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Biodiversity Conservation

Preserving the Natural Environment

Purpose of activities Activities during fiscal 2020 Self-
Targets/plans for activities from fiscal 2021 onwards
  • Contributing to local communities, society, and the global environment through sustainable management of company-owned forests
  • We received and passed periodic screenings to maintain forest certification from the Sustainable Green Ecosystem Council (SGEC). (Site inspections were conducted at Teine Forest and Hayakita Forest.)
  • Maintain SGEC forest certification
  • Provided placements for six overseas trainees as part of JICA issue-specific training, and organized training workshops
  • Promote forestation that makes use of nature’s strengths, aiming for both economic and environmental achievements (such as practicing close-to-nature silviculture)
  • Held a tree-planting and environmental training event that invited 33 local residents to Sodachi-no Mori (forest of growth), a forest owned by the local government of Mori Town, Hokkaido. We plan to assist the forest's recovery over a period of ten years under an agreement with the local government concerning recovery of forests from typhoon damage.
  • Improve the efficiency of forest management using cutting-edge technologies such as drones and other remote sensing technologies, ICT, and IoT
  • Held an environmental training event in Teine Forest that invited local participants (57 participants)
  • Promote new ways of using forest resources (effective utilization of timber from thinning, high added-value use of broad-leaf trees, and use of other forest resources)
  • Equipped the Sapporo office with chairs made of timber from broad-leaf trees grown in our company-owned forests, realizing a high added-value use of timber from company-owned forests
  • Continue to hold tree-planting and raising ceremonies and environmental training events
  • Conducted measurement tests of forest resources using remote sensing technologies including drones and laser measurement with unmanned helicopters. Tests are continuing to improve the precision.
  • Promote the provision of sites for recreational activities, education, research, and training
  • Christmas trees, which we made using trees in company-owned forests, were donated to two nurseries in Atsuma Town
  • Contribute to local communities by using services related to company-owned forests (initiatives such as the donation of Christmas trees)
  • Invited a forester from Switzerland to lecture and provided training on close-to-nature silviculture that is practiced in the country. Training based on the same content is being provided at company-owned forests.
  • Creating disaster-resistant forests
  • Provided part of Teine Forest as the training site for spreading self-employed timber harvesting, which is on a small scale and features the construction of disaster-resistant, indestructible access roads
  • Enhance monitoring activities (such as increasing fixed-point monitoring sites) for a more accurate understanding and evaluation of the status of the conservation of biodiversity and the improvement of ecosystem services realized through forest maintenance, among others.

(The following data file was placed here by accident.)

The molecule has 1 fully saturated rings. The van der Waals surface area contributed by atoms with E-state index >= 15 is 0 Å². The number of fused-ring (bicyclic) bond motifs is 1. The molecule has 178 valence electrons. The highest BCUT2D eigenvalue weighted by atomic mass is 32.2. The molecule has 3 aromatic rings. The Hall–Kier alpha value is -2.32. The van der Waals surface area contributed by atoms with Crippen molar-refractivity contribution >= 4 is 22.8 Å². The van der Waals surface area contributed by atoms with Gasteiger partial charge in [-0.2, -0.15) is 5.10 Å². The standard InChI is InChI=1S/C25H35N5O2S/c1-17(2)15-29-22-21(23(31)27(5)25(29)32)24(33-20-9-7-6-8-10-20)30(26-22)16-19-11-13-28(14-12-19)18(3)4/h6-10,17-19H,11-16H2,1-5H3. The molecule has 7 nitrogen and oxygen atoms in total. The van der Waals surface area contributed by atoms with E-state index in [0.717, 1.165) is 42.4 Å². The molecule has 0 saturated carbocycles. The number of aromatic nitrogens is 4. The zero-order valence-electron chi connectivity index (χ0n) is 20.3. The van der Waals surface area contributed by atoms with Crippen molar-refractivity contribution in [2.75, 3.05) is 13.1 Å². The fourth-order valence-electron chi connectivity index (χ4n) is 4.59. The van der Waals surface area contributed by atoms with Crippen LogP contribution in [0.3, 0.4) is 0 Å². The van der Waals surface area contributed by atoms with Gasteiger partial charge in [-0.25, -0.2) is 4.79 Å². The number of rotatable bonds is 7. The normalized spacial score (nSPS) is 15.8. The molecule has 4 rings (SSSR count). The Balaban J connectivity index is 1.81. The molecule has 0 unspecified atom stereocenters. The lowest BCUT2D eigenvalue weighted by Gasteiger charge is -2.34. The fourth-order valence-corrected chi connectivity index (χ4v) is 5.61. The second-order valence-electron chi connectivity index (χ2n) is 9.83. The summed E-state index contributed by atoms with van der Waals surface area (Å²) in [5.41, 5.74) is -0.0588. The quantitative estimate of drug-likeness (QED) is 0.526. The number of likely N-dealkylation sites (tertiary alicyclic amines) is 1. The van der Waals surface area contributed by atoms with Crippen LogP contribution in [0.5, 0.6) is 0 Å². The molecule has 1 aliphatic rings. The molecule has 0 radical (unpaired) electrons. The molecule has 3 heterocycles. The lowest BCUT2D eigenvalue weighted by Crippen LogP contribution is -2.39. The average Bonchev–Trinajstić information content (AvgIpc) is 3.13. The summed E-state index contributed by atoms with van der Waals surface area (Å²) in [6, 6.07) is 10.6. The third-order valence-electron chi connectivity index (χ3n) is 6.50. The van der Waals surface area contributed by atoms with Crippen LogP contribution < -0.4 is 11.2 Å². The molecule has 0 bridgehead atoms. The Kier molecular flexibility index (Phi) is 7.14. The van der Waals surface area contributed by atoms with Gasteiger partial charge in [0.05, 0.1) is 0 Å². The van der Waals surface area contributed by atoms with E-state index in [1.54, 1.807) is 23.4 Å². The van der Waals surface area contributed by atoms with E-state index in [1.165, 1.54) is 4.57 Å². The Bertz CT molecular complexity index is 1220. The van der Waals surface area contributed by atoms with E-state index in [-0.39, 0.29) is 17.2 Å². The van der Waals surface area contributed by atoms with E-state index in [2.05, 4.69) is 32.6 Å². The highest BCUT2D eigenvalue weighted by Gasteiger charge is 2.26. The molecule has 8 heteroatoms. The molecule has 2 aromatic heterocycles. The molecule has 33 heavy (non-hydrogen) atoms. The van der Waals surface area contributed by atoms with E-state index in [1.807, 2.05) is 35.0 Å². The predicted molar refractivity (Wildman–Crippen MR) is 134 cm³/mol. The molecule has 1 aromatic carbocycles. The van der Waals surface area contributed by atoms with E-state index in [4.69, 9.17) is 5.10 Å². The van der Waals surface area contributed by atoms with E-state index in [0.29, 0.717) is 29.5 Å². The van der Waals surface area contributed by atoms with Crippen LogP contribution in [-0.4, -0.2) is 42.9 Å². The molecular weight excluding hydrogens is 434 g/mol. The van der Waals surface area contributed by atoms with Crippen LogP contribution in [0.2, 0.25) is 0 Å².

• Carried out monitoring activities for conserving the biodiversity of company-owned forests, both internally and through outsourcing

Self-assessment grades A: Target achieved B: Target mostly achieved C: Target not achieved


Preserving Biodiversity

The preservation of biodiversity is an element that forms the basis of our approach to business. We clarify this point both internally and externally by stating, “We will be more considerate of biodiversity and work to live in the harmony with nature,” in the Article 5 of our Code of Conduct. In addition, in our Environmental Policy we state, “We recognize that biodiversity is one of the cornerstones of a sustainable society, not least in terms of natural resource development, and will ensure that our business activities remain in harmony with society and the natural environment, taking ecosystems into consideration every step of the way.”
In our business activities, the impact on biodiversity is particularly likely from overseas mines from which we procure raw materials. At the copper mines in which we have invested (as a minor investor with up to 25% equity stake) and are our important suppliers (Copper Mountain Mine in Canada, Escondida Mine in Chile, and Los Pelambres Mine in Chile), an Environmental Impact Assessment was appropriately conducted before the mining operations commenced and environmental monitoring has continued ever since. In ongoing copper mine development projects (at Zafranal in Peru and Namosi in Fiji), we are carrying out environmental baseline studies for Environmental Impact Assessment and collecting data for preserving diversity. As an investor, we confirm with operators of the mines that these initiatives will be taken, and encourage them to take such initiatives. In addition, when we procure materials from a mine in which we do not invest, we confirm that considerations are given to natural protected areas and biodiversity is preserved, in accordance with the CSR Procurement Standards of Metals Company.
On the other hand, at limestone mines in Japan and other countries, which we manage directly, we transplant rare species of plants at the sites and plant trees in former mining sites to recover the original vegetation. At some mines, we also take measures to protect wildlife in the surrounding area.
We also take initiatives to preserve biodiversity at our manufacturing facilities by considering the characteristics of each site. For example, at Naoshima Smelter & Refinery (Naoshima Town, Kagawa County, Kagawa), we have been engaged in Material-no Mori (Materials Forest) tree-planting activities in districts where trees were lost due to wildfires. At such sites, we also create biotopes, grow sunflowers, and use their seeds as part of the Wanosato Project, which is aimed at environmental education and learning. Naoshima Smelter & Refinery ensures thorough treatment of exhaust gas and effluent from the facility under its own standards, which are stricter than government standards, in its efforts to protect the natural environment of Setouchi.